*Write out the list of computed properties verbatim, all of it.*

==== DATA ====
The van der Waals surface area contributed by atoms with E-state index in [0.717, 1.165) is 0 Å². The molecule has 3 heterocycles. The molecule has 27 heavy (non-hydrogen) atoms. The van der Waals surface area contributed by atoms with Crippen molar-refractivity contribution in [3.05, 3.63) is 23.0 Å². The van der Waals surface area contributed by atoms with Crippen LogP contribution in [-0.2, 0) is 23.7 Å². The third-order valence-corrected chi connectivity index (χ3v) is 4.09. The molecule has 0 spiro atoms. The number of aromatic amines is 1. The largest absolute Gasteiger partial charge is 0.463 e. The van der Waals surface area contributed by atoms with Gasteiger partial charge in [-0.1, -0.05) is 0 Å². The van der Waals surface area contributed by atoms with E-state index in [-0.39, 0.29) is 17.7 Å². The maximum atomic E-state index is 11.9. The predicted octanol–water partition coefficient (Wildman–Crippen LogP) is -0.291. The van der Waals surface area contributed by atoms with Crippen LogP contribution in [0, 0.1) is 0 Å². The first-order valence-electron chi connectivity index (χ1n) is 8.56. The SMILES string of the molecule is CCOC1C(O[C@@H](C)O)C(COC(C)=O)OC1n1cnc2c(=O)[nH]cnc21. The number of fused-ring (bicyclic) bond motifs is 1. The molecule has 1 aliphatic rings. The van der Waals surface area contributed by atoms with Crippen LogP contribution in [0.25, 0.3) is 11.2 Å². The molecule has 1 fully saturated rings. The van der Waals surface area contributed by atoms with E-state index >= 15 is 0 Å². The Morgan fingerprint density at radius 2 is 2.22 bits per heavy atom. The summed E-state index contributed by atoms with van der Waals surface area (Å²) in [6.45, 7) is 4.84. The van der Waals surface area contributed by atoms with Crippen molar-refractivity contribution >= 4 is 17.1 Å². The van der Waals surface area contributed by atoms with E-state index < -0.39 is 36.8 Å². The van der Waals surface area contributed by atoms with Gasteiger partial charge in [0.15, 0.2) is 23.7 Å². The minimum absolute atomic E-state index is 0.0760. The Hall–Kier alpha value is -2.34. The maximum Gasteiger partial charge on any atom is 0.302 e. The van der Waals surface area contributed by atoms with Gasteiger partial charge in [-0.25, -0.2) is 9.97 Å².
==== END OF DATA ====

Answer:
The van der Waals surface area contributed by atoms with E-state index in [0.717, 1.165) is 0 Å². The molecule has 3 heterocycles. The molecule has 27 heavy (non-hydrogen) atoms. The van der Waals surface area contributed by atoms with Crippen molar-refractivity contribution in [3.05, 3.63) is 23.0 Å². The van der Waals surface area contributed by atoms with Crippen LogP contribution in [-0.2, 0) is 23.7 Å². The third-order valence-corrected chi connectivity index (χ3v) is 4.09. The molecule has 0 spiro atoms. The number of aromatic amines is 1. The largest absolute Gasteiger partial charge is 0.463 e. The van der Waals surface area contributed by atoms with Gasteiger partial charge in [-0.1, -0.05) is 0 Å². The van der Waals surface area contributed by atoms with E-state index in [-0.39, 0.29) is 17.7 Å². The maximum atomic E-state index is 11.9. The predicted octanol–water partition coefficient (Wildman–Crippen LogP) is -0.291. The van der Waals surface area contributed by atoms with Crippen LogP contribution in [0, 0.1) is 0 Å². The first-order valence-electron chi connectivity index (χ1n) is 8.56. The SMILES string of the molecule is CCOC1C(O[C@@H](C)O)C(COC(C)=O)OC1n1cnc2c(=O)[nH]cnc21. The number of fused-ring (bicyclic) bond motifs is 1. The molecule has 1 aliphatic rings. The van der Waals surface area contributed by atoms with Crippen LogP contribution in [0.25, 0.3) is 11.2 Å². The molecule has 1 fully saturated rings. The van der Waals surface area contributed by atoms with E-state index >= 15 is 0 Å². The Morgan fingerprint density at radius 2 is 2.22 bits per heavy atom. The summed E-state index contributed by atoms with van der Waals surface area (Å²) in [6.45, 7) is 4.84. The van der Waals surface area contributed by atoms with Crippen molar-refractivity contribution >= 4 is 17.1 Å². The van der Waals surface area contributed by atoms with E-state index < -0.39 is 36.8 Å². The van der Waals surface area contributed by atoms with Gasteiger partial charge in [0.15, 0.2) is 23.7 Å². The minimum absolute atomic E-state index is 0.0760. The Hall–Kier alpha value is -2.34. The maximum Gasteiger partial charge on any atom is 0.302 e. The van der Waals surface area contributed by atoms with Gasteiger partial charge in [-0.25, -0.2) is 9.97 Å².